Joseph, one of the most familiar names in the world, has become a weapon of religious profiling and misinformation in India.
Disha Ravi, the young climate activist arrested on the charge of sedition for editing and sharing a toolkit on the farmers’ protest, was the target of a vicious campaign on Wednesday on social media that sought to project her as a Syrian Christian from Kerala.
A flood of tweets with the hashtag “DishaRaviJoseph” was top-trending on Twitter by noon.
That it is a lie is secondary. The venom behind the campaign is a telling comment on how depraved a vocal section of India has become.
Some of those who still have not lost their sanity asked: even if Disha is a Christian and her name is Joseph, why should it matter?
Friends and supporters of Disha had to wage a spirited fight to debunk the lie that was meant to embellish the “proof” of an “international conspiracy” to defame India over the farmers’ movement.
“Just a few days ago she was a Khalistani. Today they call her a Christian. But friends like me know that she is a Lingayat and her name is Disha Annappa Ravi,” a volunteer from the Karnataka chapter of Fridays For Future, the Greta Thunberg-founded outfit to which Disha is attached, told The Telegraph.
Disha’s father Annappa Ravi and mother Manjula Nanjaiah belong to Tiptur town in Tumkur district, some 70km from Bangalore. Disha grew up in Bangalore. Karnataka chief minister and BJP leader B.S. Yediyurappa and a host of ministers from the party belong to the Lingayat community.
“It’s nauseating that in this day and age, when we are bragging about being an IT superpower, we are discussing someone’s religion,” said the Fridays for Future volunteer.
An alumnus of Mount Carmel College, where Disha did her Bachelor of Business Administration, described the Twitter campaign to label her a Christian as “appalling”.
“It’s a shame that we are even discussing it now. But to counter these people, we need to come out and debunk their appalling claims,” said the former student.
National campaign-in-charge of the Indian Youth Congress, Srivatsa, tweeted: “She is Disha Annappa Ravi from a Lingayat household of Karnataka. She is NOT Disha Ravi Joseph from a Christian household of Kerala. Even if she was, does it matter? It justifies her targeting by Govt? Bhakts, what happened to Vasudhaiva Kutumbakam? All you do is divide India.”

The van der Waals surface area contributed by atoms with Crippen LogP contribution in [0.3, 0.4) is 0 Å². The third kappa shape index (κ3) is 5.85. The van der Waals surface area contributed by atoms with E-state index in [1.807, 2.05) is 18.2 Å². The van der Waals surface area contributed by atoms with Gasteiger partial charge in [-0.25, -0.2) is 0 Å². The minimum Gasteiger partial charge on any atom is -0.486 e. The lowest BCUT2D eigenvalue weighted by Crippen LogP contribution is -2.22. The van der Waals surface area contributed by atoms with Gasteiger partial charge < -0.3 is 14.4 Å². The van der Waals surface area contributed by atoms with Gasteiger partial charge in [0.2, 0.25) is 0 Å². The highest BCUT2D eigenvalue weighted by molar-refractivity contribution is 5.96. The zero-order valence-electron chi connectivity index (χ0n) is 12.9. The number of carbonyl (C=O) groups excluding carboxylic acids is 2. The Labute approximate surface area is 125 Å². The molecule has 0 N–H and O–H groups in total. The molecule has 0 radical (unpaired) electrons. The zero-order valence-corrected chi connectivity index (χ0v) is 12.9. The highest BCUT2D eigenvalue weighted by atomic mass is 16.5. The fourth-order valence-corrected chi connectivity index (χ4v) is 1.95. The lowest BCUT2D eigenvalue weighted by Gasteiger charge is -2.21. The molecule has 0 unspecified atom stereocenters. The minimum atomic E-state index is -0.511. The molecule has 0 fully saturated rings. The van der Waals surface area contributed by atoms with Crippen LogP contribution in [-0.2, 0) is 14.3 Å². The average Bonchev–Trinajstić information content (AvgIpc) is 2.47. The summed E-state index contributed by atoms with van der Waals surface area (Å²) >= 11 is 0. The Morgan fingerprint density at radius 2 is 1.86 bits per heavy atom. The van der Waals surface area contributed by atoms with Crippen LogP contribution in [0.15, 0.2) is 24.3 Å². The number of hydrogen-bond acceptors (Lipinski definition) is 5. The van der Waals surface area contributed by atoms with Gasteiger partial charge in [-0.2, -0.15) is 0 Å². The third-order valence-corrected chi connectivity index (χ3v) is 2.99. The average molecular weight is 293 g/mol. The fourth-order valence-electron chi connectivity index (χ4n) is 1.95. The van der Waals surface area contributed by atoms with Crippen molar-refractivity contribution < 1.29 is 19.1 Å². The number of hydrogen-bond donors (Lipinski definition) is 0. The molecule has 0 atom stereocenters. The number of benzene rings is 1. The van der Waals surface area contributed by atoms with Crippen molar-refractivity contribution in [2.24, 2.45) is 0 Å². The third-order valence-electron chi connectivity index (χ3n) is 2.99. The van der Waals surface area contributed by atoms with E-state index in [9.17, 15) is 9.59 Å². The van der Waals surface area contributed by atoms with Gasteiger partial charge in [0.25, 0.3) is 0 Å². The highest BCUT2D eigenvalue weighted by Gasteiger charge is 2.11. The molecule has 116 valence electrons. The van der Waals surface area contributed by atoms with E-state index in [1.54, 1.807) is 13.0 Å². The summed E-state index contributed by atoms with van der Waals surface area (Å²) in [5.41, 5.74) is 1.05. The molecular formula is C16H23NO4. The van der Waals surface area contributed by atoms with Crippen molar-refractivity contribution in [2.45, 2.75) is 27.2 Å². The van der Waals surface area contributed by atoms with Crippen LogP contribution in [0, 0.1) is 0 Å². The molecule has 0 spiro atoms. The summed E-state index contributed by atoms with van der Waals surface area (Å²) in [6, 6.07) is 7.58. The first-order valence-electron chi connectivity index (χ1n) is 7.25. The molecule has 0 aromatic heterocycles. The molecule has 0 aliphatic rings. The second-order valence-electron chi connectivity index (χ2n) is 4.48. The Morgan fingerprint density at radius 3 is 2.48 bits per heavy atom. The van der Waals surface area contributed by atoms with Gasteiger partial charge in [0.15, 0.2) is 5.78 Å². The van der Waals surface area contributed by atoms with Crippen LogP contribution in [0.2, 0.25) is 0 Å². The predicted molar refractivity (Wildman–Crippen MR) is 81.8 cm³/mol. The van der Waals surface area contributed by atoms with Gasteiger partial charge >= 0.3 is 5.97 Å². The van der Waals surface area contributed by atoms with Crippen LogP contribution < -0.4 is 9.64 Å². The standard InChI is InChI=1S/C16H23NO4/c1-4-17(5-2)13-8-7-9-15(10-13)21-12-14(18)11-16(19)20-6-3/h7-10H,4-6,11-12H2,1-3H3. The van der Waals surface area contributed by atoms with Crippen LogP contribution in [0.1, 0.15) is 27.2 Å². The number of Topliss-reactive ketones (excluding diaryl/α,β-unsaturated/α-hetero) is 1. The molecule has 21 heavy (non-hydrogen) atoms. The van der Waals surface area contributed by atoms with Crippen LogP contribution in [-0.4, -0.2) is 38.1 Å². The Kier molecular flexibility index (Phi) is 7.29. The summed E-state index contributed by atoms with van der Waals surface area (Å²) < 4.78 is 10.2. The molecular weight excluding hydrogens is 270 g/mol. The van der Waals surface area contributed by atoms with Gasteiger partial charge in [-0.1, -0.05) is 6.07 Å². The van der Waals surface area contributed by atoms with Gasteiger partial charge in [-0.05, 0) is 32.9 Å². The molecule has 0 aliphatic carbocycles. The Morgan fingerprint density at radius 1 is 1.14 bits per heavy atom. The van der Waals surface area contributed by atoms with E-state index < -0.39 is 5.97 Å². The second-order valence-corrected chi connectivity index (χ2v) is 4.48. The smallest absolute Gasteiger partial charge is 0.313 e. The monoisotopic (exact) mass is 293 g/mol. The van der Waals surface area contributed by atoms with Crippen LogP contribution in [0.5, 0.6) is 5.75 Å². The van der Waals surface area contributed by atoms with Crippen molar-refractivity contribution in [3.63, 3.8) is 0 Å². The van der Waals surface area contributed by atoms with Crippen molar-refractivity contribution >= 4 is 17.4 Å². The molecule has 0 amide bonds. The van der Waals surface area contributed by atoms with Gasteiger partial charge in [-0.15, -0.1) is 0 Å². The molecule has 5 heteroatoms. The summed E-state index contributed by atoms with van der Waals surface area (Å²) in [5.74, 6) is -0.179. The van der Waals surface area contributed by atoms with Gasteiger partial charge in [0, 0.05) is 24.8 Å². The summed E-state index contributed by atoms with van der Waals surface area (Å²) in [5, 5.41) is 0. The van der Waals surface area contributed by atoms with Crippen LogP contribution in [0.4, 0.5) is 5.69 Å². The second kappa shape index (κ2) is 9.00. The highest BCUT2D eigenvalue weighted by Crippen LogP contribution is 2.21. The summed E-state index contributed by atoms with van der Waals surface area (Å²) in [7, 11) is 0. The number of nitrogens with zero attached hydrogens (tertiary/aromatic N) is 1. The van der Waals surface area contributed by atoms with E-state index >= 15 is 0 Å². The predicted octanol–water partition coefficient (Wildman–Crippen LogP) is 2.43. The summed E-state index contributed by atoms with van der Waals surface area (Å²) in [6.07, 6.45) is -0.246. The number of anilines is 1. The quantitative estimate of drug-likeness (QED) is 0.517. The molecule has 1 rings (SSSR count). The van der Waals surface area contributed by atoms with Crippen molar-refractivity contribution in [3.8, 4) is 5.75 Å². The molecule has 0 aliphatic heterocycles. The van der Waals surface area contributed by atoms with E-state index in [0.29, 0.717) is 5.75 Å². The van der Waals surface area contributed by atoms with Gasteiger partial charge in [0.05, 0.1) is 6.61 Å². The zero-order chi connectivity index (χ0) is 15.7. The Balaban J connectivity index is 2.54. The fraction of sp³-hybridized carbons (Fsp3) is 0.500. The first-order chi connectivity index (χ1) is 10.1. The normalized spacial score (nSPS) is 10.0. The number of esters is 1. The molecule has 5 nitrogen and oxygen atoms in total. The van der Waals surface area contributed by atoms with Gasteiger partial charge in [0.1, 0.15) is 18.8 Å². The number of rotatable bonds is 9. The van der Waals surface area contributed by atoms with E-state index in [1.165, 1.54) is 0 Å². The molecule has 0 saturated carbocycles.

Disha, who was whisked away from her home in Bangalore by Delhi police over the weekend and arrested in the capital on Sunday, has been sent to five days’ police custody.
A cursory glance at the Twitter campaign against her would reveal how well orchestrated it was.
A now-deleted tweet from a person who gave the impression that he is a Supreme Court lawyer at 9.31am was perhaps one of the early ones describing Disha as a “Syrian Christian from Kerala”.
The tweet said: “Disha Ravi Joseph is a Syrian Christian from Kerala. Members of this community always at the forefront of breaking India movements!”
Nothing could be further from the truth. Some of the most accomplished professionals and public figures in the country trace their roots to the community.
Another tweeter whose profile describes him as “Non Political, MBA, Businessman, Hindu Nationalist” tweeted at 9.41am the same text posted by the lawyer 10 minutes earlier.
Several such tweets unleashed a barrage to label Disha a “Syrian Christian from Kerala”.
Each hate message was more virulent than the other. “Disha Ravi Joseph is just one of the anti-national Mallus in Bangalore. There are thousands out there!” tweeted a man who claimed he took “life with a spoon of sugar, a pinch of salt and a shot of homemade tequila”.
But many others vehemently opposed the campaign and said personal faith didn’t matter.
“Now bhakts falsely claim that she’s Disha Ravi ‘Joseph’, implying that she’s a Christian who deserves this treatment. The last time when they claimed Tamil superstar Vijay — who questioned the government — is in fact ‘Joseph’ Vijay to give it a communal spin, this happened,” a user named Anton Kalashnikov tweeted with a picture of Vijay attending a massive gathering of his fans.
Vijay was at the receiving end of a hate campaign in 2017 over his Deepavali release Mersal (Stunned), which contained a few dialogues critical of the GST and the Digital India programme.
BJP leader H. Raja had then attempted to shock Vijay’s fans by drawing attention to his full name, C. Joseph Vijay, as listed in his voter ID. But the attempt to give a communal spin flopped badly as the actor — born Joseph Vijay Chandrashekar — had never concealed his full name while opting to go with the mononym Vijay.